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dc.contributor.authorWolfley, Kyle
dc.date.accessioned2018-10-23T13:33:50Z
dc.date.available2018-10-23T13:33:50Z
dc.date.issued2018-08-30
dc.identifier.otherWolfley_cornellgrad_0058F_10902
dc.identifier.otherhttp://dissertations.umi.com/cornellgrad:10902
dc.identifier.otherbibid: 10489686
dc.identifier.urihttps://hdl.handle.net/1813/59590
dc.descriptionSupplemental file(s) description: MME Dataset, MME Dyads, Replication Files for Chpts. 1 and 3, Replication File for Chpt. 8, Replication File for Appendix C
dc.description.abstractThe number of multinational military exercises—that is, military training events between two or more states—has grown dramatically since the end of the Cold War. Moreover, many of these training events involve non-allies and serve functions other than deterrence or preparation for war. Why do major powers conduct military exercises with non-allies and why have these training events increased since the end of the Cold War? Training has remained a vital military activity since the advent of war but the purpose of holding exercises has evolved over time. States traditionally use military exercises to deter or prepare for war, yet since the end of the Cold War major powers have increasingly employed training events as a ‘non-war’ means to shape their strategic environments by influencing partners and rivals. I argue that major powers conduct multinational exercises with non-allies in order to reduce strategic uncertainty; moreover, exercises have grown since the end of the Cold War due to an increase in uncertainty wrought by the rise of violent non-state actors, as well as the habitual nature of military cooperation. This dissertation offers a novel understanding of military behavior in the post-Cold War environment in which interstate war is rare but the persistent threat and consequences of terrorism, ethnic war, transnational crime, and natural disasters seems unending. I test my argument with both quantitative and qualitative methods using a new dataset, in-depth interviews, large-N regressions, and illustrative case studies. This dissertation seeks to provide an update to the traditional works in military doctrine by highlighting the important role of shaping operations in the post-Cold War era and how these types of military activities affect international security.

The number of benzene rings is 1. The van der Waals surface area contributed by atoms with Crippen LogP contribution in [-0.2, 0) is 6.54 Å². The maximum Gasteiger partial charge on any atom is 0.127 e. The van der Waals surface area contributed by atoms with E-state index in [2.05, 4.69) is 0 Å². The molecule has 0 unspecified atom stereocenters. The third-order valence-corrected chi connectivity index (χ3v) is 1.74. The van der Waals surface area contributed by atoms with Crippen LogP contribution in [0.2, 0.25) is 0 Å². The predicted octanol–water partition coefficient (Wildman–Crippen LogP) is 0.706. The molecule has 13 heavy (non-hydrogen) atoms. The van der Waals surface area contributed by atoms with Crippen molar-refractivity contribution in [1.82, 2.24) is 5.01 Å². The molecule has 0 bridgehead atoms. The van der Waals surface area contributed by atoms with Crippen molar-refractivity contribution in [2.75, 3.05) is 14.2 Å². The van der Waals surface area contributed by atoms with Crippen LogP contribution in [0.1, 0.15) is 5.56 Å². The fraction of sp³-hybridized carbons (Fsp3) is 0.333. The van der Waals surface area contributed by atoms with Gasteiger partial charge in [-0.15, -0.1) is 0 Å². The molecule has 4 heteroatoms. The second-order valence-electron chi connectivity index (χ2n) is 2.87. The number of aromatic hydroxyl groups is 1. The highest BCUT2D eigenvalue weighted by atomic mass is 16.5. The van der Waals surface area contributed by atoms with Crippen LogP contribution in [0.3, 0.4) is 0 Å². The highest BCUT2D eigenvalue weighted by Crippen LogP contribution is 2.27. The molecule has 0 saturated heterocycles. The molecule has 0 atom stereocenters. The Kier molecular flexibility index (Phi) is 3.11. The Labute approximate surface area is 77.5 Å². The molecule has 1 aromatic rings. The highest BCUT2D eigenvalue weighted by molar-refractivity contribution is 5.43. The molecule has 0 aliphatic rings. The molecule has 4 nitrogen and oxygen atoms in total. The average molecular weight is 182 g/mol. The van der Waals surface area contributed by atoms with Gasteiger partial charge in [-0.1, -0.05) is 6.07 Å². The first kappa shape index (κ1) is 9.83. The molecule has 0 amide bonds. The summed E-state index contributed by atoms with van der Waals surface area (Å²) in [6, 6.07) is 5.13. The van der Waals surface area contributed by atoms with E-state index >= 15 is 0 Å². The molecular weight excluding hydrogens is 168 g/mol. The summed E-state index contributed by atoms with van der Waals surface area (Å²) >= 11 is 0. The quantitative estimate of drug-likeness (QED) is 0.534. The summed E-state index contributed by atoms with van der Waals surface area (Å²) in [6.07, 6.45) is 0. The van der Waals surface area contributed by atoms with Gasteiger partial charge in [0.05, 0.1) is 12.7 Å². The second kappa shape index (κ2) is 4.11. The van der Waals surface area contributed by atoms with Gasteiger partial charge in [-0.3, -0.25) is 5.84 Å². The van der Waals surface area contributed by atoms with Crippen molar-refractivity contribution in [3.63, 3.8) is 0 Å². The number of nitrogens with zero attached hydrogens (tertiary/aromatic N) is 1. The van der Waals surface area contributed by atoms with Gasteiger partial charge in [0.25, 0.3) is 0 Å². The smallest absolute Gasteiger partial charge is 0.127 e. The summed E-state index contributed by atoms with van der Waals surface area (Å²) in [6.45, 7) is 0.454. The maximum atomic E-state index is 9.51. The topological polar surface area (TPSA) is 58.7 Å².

dc.language.isoen_US
dc.subjectInternational relations
dc.subjectPolitical science
dc.subjectInternational Security
dc.subjectMilitary Doctrine
dc.subjectMilitary Exercises
dc.subjectMilitary Strategy
dc.subjectShaping Operations
dc.subjectWar Games
dc.titleTRAINING NOT TO FIGHT: HOW MAJOR POWERS USE MULTINATIONAL MILITARY EXERCISES TO MANAGE STRATEGIC UNCERTAINTY
dc.typedissertation or thesis
thesis.degree.disciplineGovernment
thesis.degree.grantorCornell University
thesis.degree.levelDoctor of Philosophy
thesis.degree.namePh. D., Government
dc.contributor.chairEvangelista, Matthew Anthony
dc.contributor.committeeMemberKreps, Sarah E.
dc.contributor.committeeMemberWard, Steven Michael
dcterms.licensehttps://hdl.handle.net/1813/59810
dc.identifier.doihttps://doi.org/10.7298/X48G8HZC


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